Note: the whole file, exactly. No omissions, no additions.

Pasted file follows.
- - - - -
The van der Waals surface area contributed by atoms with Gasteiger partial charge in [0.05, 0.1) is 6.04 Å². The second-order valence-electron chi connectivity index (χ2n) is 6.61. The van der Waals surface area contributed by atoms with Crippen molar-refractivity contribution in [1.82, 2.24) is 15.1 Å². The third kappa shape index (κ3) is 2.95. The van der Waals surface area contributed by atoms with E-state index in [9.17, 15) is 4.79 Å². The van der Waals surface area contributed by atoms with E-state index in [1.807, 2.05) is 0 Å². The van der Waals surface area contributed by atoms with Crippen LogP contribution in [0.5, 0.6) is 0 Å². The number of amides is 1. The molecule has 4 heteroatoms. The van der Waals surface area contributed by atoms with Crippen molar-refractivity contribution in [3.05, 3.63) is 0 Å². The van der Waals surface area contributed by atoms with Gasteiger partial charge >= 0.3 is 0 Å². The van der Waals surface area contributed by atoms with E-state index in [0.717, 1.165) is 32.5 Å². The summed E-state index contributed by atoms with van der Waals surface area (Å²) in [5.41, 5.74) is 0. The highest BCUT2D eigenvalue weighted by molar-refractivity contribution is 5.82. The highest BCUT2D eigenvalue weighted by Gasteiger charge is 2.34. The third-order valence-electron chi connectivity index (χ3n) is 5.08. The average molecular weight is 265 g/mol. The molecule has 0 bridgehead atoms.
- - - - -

The van der Waals surface area contributed by atoms with Gasteiger partial charge in [0.05, 0.1) is 6.04 Å². The second-order valence-electron chi connectivity index (χ2n) is 6.61. The van der Waals surface area contributed by atoms with Crippen molar-refractivity contribution in [1.82, 2.24) is 15.1 Å². The third kappa shape index (κ3) is 2.95. The van der Waals surface area contributed by atoms with E-state index in [9.17, 15) is 4.79 Å². The van der Waals surface area contributed by atoms with E-state index in [1.807, 2.05) is 0 Å². The van der Waals surface area contributed by atoms with Crippen LogP contribution in [0.5, 0.6) is 0 Å². The number of amides is 1. The molecule has 4 heteroatoms. The van der Waals surface area contributed by atoms with Crippen molar-refractivity contribution in [3.05, 3.63) is 0 Å². The van der Waals surface area contributed by atoms with Gasteiger partial charge >= 0.3 is 0 Å². The van der Waals surface area contributed by atoms with E-state index in [0.717, 1.165) is 32.5 Å². The summed E-state index contributed by atoms with van der Waals surface area (Å²) in [5.41, 5.74) is 0. The highest BCUT2D eigenvalue weighted by molar-refractivity contribution is 5.82. The highest BCUT2D eigenvalue weighted by Gasteiger charge is 2.34. The third-order valence-electron chi connectivity index (χ3n) is 5.08. The average molecular weight is 265 g/mol. The molecule has 0 bridgehead atoms.